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Remove Before Flight: Notre Dame Cuts the Ribbon

Friday, July 15, 2016

Like the red safety ribbons that must be removed from sensitive aircraft components before takeoff, the University of Notre Dame cut the ribbon on a major joint project in early June: the new Turbomachinery Laboratory located in South Bend’s Ignition Park.

Researchers, University leaders and representatives from both public and private sectors were on hand to celebrate the opening of the new facility. “This facility gives our students and faculty a unique capability — we can work in a research and development space no one else works in,” said Vice President for Research Robert J. Bernhard. “It will help us draw the best faculty and graduate students to Notre Dame while providing valuable data to our business partners about their technology and equipment.”

The 25,000 square foot, $36 million facility is the nation’s most advanced research and test facility focused on turbomachinery technology. This technology is used in many forms throughout the world, such as commercial aircraft, power plants and by the oil and gas industry. The new facility is five times bigger than the previous lab operating on campus, with four test bays and room for further expansion. The new facility will eventually employ 60 people.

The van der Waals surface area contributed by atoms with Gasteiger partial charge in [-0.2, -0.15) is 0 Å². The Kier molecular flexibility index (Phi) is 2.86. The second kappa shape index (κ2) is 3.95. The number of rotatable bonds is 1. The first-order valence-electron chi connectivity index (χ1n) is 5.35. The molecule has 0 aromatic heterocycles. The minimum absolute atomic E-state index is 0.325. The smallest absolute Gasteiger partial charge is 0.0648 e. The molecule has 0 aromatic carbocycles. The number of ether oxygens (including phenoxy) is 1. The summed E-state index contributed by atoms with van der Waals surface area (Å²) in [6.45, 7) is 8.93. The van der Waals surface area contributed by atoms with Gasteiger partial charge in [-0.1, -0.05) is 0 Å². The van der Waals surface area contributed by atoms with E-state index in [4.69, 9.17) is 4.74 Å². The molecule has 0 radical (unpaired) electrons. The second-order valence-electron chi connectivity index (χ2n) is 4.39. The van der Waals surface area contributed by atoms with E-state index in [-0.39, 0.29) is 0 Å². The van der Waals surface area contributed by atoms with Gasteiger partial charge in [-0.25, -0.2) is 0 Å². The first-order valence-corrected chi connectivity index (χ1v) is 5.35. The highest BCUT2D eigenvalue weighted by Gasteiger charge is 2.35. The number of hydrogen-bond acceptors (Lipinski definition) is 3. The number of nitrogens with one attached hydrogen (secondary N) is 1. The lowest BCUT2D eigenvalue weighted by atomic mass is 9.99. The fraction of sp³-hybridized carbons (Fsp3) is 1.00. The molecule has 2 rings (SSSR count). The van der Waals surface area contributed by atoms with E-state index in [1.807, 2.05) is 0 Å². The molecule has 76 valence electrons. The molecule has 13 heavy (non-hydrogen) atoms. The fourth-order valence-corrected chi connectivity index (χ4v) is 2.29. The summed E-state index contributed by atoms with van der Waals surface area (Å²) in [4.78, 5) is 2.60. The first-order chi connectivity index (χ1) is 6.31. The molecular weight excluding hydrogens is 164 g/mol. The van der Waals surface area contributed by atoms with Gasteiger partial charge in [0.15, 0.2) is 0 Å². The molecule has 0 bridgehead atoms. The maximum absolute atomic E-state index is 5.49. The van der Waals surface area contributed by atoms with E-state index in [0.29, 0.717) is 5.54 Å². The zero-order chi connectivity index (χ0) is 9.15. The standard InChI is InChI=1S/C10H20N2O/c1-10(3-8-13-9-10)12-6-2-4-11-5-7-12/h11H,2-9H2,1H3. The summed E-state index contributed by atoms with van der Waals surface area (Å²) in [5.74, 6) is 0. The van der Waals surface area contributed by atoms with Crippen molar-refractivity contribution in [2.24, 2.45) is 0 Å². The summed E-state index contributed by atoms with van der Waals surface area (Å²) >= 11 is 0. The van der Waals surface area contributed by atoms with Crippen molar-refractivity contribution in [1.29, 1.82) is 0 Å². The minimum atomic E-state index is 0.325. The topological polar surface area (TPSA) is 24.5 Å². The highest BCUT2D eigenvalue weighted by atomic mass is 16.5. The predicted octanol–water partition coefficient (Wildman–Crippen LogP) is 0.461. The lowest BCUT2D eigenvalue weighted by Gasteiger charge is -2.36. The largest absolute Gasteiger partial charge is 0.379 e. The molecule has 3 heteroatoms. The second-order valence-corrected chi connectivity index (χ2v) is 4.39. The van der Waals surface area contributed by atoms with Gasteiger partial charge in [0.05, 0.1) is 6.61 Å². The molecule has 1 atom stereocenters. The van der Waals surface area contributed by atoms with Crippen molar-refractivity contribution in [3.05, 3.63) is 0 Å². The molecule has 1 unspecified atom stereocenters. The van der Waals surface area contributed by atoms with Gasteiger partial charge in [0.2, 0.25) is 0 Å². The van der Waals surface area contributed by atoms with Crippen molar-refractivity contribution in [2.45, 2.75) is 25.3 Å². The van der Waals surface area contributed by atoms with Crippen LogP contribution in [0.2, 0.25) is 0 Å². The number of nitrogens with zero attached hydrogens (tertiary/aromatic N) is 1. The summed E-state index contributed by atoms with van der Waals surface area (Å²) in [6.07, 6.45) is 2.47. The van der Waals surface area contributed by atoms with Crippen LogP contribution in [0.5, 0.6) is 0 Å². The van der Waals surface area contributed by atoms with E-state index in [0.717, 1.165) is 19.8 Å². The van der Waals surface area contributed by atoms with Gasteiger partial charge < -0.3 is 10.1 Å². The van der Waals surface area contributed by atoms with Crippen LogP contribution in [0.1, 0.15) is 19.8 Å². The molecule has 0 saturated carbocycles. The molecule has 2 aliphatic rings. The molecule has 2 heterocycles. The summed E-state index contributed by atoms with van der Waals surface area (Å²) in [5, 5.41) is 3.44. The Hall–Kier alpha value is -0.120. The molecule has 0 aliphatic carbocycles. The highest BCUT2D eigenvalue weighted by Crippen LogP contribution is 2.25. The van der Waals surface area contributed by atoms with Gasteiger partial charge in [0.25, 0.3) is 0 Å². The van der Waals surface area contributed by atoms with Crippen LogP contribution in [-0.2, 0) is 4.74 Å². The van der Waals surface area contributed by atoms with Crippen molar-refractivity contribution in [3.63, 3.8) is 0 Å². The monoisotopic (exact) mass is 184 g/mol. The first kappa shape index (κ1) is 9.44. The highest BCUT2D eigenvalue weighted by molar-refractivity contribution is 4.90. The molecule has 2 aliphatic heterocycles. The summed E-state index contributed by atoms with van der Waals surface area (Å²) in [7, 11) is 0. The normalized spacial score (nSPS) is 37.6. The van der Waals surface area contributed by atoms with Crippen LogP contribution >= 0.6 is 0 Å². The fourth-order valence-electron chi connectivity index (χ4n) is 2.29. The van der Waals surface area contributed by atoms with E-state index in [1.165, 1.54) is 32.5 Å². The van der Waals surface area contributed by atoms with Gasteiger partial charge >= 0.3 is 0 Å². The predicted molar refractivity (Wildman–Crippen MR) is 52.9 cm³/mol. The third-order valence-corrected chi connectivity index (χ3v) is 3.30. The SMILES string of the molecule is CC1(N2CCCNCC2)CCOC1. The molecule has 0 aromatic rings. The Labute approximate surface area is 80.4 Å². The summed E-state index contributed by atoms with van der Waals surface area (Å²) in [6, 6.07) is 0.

During the ceremony, the University announced a new Center of Excellence agreement has been signed with Pratt & Whitney. “We are very excited about the addition of Notre Dame as one of our University Centers of Excellence. Pratt & Whitney is committed to differentiating our products through investment in fundamental research and development of new technologies. Notre Dame has outstanding technical capabilities that complement our research needs,” said Chris Kmetz, vice president and chief engineer, Systems Design and Component Integration, Pratt & Whitney, and a 1991 graduate of Notre Dame.

Among the many private and public partners in this project are General Electric Co., which contributed $13.5 million to fund research and testing for five years, the Indiana Economic Development Corporation, which provided $600,000 in training grants and up to $2 million in infrastructure assistance and the city of South Bend including funding for equipment, land and tax abatements.

This is one more way in which Indiana’s aerospace industry continues its rapid ascent as more than $900 million in investment and more than 1,200 job commitments came to Indiana in the last two years alone.

Turbomachinery Laboratory

South Bend, IN

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